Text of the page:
Gainesville Elder Law attorney Shannon Miller was recently selected Member of the Year by the Elder Law Section of the Florida Bar.

Shannon is a Florida Bar Board Certified Elder Law Attorney with a strong reputation for her efforts on behalf of our senior citizens and people with special needs.

An active member of the Florida Joint Public Policy Task Force for the Elderly and Disabled, Shannon is heavily involved in its efforts to improve Florida legislation addressing financial exploitation of elderly and disabled adults.

Shannon’s professional achievements include being recognized by the Florida Bar for her work on behalf of poor and indigent clients as well as having served as the President of the Academy of Florida Elder Law Attorneys, a non-profit professional association which works to improve the quality of legal services for the elderly and disabled.

We congratulate Shannon for receiving this well-deserved recognition.
Read more . . .


Tuesday, July 11, 2017

New Information Explaining Supplemental Security Income (SSI) for the Elderly and Disabled


There are millions of people across the United States – seniors and those with disabilities – who rely on Supplemental Security Income (SSI) to make ends meet.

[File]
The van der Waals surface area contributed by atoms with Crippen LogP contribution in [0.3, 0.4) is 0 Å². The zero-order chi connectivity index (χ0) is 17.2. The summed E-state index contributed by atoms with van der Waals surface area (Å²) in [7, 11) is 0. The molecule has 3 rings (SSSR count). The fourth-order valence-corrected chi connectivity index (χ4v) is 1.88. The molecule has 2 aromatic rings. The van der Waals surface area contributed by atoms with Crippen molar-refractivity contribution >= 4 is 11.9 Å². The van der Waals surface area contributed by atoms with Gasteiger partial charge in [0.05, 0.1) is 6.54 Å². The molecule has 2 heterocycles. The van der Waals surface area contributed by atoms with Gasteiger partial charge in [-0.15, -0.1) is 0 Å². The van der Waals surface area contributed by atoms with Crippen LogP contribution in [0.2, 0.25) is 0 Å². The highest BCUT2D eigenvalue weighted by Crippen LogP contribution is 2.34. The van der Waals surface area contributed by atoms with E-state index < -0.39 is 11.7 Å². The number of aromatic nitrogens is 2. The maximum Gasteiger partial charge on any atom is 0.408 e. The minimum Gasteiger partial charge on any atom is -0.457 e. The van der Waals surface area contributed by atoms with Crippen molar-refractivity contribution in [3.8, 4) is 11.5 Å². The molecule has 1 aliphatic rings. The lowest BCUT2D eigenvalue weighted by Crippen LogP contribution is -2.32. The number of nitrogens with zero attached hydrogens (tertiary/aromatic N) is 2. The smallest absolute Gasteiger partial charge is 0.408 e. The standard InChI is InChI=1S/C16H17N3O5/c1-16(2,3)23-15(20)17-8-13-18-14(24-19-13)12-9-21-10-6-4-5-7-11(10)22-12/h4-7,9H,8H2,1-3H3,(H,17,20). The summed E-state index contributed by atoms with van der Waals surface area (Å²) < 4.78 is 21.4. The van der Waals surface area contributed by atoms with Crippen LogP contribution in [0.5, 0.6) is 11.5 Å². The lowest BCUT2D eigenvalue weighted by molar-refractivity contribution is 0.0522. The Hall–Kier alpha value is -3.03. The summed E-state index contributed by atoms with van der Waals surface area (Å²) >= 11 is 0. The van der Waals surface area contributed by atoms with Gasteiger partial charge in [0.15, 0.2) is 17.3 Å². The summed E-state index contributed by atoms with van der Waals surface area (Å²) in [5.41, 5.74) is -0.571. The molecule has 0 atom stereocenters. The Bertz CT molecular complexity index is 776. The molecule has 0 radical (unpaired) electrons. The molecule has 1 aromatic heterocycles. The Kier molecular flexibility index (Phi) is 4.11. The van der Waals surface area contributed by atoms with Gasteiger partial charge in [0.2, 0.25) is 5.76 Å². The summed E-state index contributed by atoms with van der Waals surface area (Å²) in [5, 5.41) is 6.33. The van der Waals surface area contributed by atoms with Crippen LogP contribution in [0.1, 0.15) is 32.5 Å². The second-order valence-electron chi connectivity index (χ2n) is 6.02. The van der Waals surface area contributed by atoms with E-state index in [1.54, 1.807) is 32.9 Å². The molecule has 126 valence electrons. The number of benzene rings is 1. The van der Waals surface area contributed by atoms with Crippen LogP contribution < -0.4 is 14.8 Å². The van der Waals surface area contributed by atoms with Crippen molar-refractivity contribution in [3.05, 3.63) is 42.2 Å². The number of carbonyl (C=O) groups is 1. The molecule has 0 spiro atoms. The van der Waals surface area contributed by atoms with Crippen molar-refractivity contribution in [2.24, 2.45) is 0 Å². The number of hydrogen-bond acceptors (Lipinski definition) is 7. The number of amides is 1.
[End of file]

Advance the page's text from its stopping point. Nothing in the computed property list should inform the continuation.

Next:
Taking a snapshot of those receiving SSI benefits, we see that the majority are women. The program is especially helpful for people of color and those with limited English language skills. It is also an essential budgetary benefit for countless disabled older Americans whose Social Security benefits do not cover all their needs for food and shelter because they have no other adequate source of income.

With so much uncertainty in Washington about the future of government programs, it is important that those who advocate for seniors, the disabled and other Americans make sure that the elected officials who are making these decisions understand the critical needs these programs cover.


Read more . . .


Tuesday, July 11, 2017

Falls: A Serious Danger for Our Seniors


For many older Americans falls can lead to debilitating injuries and in the worst-case scenario even death.

It’s often the case that the first fall for an older person will lead to a tremendous change in lifestyle. This change can be as simple as the beginning of bringing in caregivers to having to totally change their living situation.

The statistics on falls for people over the age of 65 are staggering. These are from the U.
Read more . . .


Monday, June 12, 2017

World Elder Abuse Awareness Day